Last updated on August 20th, 2018 at 02:49 pm
Today’s post is Part II of our Hardwood Furniture Buyers Guide.
Hardwood Furniture Finishes
Waxes and oils, such as beeswax or mineral oil are often used as hardwood furniture finishes because they sink into the fibers and condition the wood. These finishes bring out the grain of the wood and create a soft, supple surface but they need to be reapplied periodically. Alternatively, lacquer, shellac, varnish, poly and other non-porous coatings may be applied just once, creating a water proof coating that is almost maintenance free.
Which is best for you? Well if you have young children you many not have time to be oiling furniture, so lacquer may be your best bet. On the other hand, if you adore the feel of a well-oiled natural wood surface and you don’t mind taking the time to re-oil periodically, go for the oil and wax.
Care of Fine Hardwood Furniture Finishes
Fine hardwood furniture is an investment that should increase in value over time, however that depends on how well you care for it (particularly for furniture with an oil or wax finish). If you follow the furniture maker’s instructions your wood furniture should last a lifetime and more!
Protect Against Water and Humidity
Wood is very sensitive to changes in relative humidity. As the weather changes, so does the relative humidity in your home and in the moisture content of the wood in your furniture. Fine hardwood furniture that’s coated with lacquer or poly is sealed and protected from the occasional water spill.
Replenish Oil and Wax Finishes Periodically
Oil and wax finishes must be replenished frequently during the first year. A rule of thumb is: clean and oil your wood furniture immediately upon delivery into you home. After that oil it once/week for the first month. Then oil 1/month for the first year. After that oil your furniture 1/year. This will result in a soft supple patina that will not only protect your furniture but add to it’s beauty and value over time.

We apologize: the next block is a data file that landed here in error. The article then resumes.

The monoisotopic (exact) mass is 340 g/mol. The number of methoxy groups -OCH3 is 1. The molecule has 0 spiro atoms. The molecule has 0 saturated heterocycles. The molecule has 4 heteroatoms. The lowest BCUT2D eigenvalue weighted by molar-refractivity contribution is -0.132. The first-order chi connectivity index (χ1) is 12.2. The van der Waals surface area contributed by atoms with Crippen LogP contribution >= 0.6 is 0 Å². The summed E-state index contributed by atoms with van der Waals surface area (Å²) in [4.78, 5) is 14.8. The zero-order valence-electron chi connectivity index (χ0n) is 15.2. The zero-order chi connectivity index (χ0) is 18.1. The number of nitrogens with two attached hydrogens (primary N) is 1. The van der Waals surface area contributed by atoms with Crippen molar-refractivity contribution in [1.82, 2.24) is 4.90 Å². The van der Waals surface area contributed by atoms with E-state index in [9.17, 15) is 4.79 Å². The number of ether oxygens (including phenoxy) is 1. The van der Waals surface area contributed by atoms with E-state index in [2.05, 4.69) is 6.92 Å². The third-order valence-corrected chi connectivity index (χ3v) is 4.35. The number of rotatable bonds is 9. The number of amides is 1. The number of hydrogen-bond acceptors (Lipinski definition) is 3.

Construction Details in Fine Hardwood Furniture
Joinery speaks clearly about the craftsmanship of a piece. Be sure to inspect corners and drawers to see how they’re crafted and look for these robust and durable joints:
Mortise-and-tenon joint are often used in armoires, dressers, chests, cabinets, tables, chairs, desks and bookcases. The tenon (projecting piece) on a board is inserted into the mortise (cavity) on another board, then glued. An M-T joint may be further secured with a peg inserted through both pieces.
The dovetail joint is typically used in drawer construction. Wedge-shaped projections on one piece interlock with corresponding slots on another.
Use of Veneers
Veneers have taken a bad rap over the past several decades because much of the cheap, imported furniture sold in big box stores is made with low quality plywood or fiber board, then covered with a thin wooden veneer. Although solid wood construction is often preferred by those seeking high quality hardwood furniture, there are certain furniture designs that require veneers, for example sleigh beds that have curved wooden panels.
Why Hardwood versus Softwood Furniture?
In the world of trees and lumber, hardwood is relatively rare. About 80% of all timber comes from softwoods like pine, hemlock, cedar, and spruce. Only 20% of our timber is from hardwood trees like cherry, maple, oak, walnut, mahogany, teak and beech. As such, hardwood is relatively rare and expensive so why choose it over softwood? Generally speaking hardwood is more dense than softwood and has a tighter grain making it more resistant to decay. The density also makes hardwood more difficult for craftspeople to work with, but the beauty of the grain and the patina that develops over time makes solid hardwood furniture a prized possession.
If you’re in the market for high quality furniture, what’s your favorite wood? Let us know on Facebook or in the comments section below.
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